New Orleans is known for many dishes. Gumbos, crawfish, more ways of cooking alligator than most of us have ever dreamed of.
However, there are three big ones the Cajun and Creole cooks are world-famous for. I’ve already shared two vegan versions with you – Red Beans and Rice and (Not So) Dirty Rice.
The third, of course, is Jambalaya.
Jambalaya is a type of stew consisting of rice, the “Trinity” of celery, onion, and green pepper, assorted vegetables, and one or more kinds of meat. Sausage is usually a given, and sausage and chicken is probably the most common combination; but seafood, especially shrimp, is very common as well. As you move away from New Orleans into the swamplands, you’ll find more wild game – including duck and alligator.
What does word Jambalaya actually mean? Some say it’s a combination of the French word “Jambon,” (ham), and the African word “Aya,” (rice).
Others say a traveler once came to an inn late at night after dinner had been served. There wasn’t enough of any one meat left to prepare a meal, but the inn’s cook, named Jean, was told by the owner of the inn to “Balayez!” – throw something together.
(Can’t you just imagine this? Jean slamming pots and pans in the kitchen, muttering, “Mon Dieu!” under his breath. “How do they expect me to fix a meal when those imbeciles have already eaten everything?! There’s some rice left in the pot. I’ll scrape the poulet off this plate. I’ll scrape the leftover sausage off that plate. And here’s a crawfish that fell on the floor! Merde! Maybe that wasn’t a crawfish! Who cares … ze want Balayez – ze will GET Balayez!” And then wouldn’t you know, it became kind of a “thing” and from that point on, all Jean heard at the Inn was, “Jean, Balayez! Jean, Balayez!” which eventually became, “Jambalaya! Jambalaya!”)
Still others say there is a Franco-Provencal word “jambalaia,” which means jumbled up, or confused. And this makes sense – people creatively combining foods in unusual ways to stretch their resources in a new country.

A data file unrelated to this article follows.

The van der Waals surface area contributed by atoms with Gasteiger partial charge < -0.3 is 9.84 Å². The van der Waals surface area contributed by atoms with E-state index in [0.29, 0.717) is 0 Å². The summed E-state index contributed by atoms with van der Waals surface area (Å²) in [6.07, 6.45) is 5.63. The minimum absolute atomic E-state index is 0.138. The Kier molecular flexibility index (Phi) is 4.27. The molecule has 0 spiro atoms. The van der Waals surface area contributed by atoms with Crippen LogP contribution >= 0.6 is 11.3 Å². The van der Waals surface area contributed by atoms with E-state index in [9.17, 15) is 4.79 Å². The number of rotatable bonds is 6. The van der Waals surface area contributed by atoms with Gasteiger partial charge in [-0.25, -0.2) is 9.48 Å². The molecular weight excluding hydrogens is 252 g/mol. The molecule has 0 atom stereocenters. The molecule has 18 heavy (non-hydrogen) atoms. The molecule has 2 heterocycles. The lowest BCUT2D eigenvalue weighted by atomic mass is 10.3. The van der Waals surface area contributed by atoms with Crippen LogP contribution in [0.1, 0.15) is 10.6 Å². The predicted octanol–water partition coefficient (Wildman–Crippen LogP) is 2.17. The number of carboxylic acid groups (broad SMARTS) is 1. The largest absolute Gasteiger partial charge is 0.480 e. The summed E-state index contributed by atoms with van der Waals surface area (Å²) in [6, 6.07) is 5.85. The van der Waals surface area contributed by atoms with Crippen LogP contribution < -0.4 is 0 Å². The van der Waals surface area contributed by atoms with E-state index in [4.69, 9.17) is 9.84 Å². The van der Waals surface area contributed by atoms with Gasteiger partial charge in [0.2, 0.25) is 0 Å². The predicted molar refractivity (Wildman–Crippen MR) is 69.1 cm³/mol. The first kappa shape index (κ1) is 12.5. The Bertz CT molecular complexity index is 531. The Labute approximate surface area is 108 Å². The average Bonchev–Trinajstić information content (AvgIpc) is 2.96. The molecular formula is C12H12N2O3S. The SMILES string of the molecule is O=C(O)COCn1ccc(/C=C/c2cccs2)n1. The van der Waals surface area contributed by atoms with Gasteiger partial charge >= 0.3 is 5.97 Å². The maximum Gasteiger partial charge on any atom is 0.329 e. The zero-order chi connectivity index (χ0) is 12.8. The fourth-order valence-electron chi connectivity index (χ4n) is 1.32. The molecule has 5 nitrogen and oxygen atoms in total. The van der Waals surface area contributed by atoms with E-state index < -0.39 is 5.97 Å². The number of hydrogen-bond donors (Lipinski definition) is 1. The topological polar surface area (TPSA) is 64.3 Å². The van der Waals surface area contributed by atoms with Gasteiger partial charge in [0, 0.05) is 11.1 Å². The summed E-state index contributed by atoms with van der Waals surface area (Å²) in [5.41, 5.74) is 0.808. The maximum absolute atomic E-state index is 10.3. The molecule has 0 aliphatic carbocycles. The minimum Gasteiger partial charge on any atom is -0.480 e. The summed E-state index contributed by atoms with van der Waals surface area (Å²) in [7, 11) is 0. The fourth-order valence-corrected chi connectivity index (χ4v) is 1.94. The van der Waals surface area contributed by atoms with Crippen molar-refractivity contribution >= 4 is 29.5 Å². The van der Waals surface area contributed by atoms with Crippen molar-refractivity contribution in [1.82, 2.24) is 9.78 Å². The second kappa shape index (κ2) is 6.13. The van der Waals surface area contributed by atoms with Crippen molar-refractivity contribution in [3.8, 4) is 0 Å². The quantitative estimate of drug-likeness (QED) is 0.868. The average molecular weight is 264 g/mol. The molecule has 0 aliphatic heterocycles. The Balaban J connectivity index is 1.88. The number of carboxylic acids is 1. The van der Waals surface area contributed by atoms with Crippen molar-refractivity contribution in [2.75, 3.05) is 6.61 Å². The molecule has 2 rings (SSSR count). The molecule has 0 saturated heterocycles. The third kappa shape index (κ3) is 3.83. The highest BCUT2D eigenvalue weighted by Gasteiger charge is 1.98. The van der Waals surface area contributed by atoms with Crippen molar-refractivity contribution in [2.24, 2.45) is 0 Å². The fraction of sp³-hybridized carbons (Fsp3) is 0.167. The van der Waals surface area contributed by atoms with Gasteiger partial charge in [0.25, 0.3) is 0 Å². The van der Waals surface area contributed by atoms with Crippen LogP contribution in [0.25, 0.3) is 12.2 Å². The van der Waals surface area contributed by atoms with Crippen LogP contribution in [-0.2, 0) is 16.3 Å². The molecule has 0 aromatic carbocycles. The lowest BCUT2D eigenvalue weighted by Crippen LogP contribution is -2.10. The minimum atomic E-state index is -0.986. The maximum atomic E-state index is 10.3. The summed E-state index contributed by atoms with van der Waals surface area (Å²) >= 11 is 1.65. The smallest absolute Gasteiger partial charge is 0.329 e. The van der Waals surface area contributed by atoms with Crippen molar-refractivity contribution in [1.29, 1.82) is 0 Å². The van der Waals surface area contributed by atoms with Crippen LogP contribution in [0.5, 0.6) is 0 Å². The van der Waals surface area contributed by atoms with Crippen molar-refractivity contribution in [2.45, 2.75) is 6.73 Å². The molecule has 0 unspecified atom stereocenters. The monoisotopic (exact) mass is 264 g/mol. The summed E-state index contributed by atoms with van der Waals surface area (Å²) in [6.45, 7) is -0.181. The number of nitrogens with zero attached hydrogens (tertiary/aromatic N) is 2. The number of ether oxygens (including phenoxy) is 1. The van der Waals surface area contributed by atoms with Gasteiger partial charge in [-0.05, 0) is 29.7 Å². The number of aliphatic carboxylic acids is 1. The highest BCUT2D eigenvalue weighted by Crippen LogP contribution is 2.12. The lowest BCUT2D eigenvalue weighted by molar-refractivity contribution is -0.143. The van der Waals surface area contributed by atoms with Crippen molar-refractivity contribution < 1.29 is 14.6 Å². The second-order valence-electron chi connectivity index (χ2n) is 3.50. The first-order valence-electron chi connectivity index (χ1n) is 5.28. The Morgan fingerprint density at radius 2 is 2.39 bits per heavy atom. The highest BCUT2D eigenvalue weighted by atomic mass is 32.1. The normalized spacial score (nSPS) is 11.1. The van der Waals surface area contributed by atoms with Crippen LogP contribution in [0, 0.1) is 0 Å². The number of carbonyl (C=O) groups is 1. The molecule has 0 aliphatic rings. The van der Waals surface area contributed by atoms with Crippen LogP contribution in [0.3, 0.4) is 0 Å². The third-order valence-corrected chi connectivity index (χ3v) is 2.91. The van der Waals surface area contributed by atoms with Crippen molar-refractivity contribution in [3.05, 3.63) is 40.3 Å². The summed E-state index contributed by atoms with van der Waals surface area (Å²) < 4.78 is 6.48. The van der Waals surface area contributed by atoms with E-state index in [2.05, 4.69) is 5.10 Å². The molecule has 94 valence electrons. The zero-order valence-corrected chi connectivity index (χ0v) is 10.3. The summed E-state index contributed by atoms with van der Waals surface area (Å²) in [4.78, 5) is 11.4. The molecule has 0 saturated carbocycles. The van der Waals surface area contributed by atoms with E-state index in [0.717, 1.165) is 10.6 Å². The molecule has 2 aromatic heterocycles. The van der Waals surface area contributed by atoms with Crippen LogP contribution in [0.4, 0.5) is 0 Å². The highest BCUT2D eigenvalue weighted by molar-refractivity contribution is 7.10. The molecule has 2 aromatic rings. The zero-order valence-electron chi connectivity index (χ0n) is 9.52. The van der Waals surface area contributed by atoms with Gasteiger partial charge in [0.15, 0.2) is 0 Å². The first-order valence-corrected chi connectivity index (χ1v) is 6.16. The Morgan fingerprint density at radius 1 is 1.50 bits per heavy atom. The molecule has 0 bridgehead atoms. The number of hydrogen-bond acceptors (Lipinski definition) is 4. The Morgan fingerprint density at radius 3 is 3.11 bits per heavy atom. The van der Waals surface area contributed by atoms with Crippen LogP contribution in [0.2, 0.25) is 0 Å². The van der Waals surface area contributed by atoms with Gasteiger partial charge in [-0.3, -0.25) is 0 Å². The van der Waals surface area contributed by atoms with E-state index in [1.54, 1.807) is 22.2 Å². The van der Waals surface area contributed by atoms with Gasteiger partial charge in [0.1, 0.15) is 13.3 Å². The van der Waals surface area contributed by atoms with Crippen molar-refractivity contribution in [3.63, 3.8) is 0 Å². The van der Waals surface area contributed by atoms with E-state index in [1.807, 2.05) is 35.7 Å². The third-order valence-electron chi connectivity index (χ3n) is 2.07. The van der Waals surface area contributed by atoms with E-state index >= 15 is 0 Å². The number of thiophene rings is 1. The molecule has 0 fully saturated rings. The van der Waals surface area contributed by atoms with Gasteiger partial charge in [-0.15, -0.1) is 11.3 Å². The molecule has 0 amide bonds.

How does Jambalaya differ from Gumbo? There are several differences, but the biggest difference is with Jambalaya, the rice is cooked in the same pot as everything else. With Gumbo, rice is cooked separately, and the gumbo is served on top of the rice. This makes a huge flavor difference in the rice.
What is the difference between Creole Jambalaya and Cajun Jambalaya? TOMATOES.
Creole Jambalaya has lots of tomatoes – hence the nickname, “Red Jambalaya.”
But the further you got from New Orleans, the more expensive and rare tomatoes became. So Cajun Jambalaya (without tomatoes) came to be known as “Brown Jambalaya” – because the rice would take on a brownish tone from the browned meat.
There’s even a third version, “White Jambalaya,” which means rice is cooked separately, then added to everything else at the end. I don’t recommend you do this. First, the rice will be missing out on a LOT of flavor. Second, people will be able to tell you did this, and they’ll think you’re lazy. They’ll smile to your face, and then say things like “Bless her heart,” behind your back. Yes, even Louis and Lestat, who can’t even eat Jambalaya anyway!
And since this post is getting long and unwieldy, I’ll share my vegan versions of Jambalaya in my next post!
In the meantime … Laissez les bons temps rouler! (Let the good times roll!)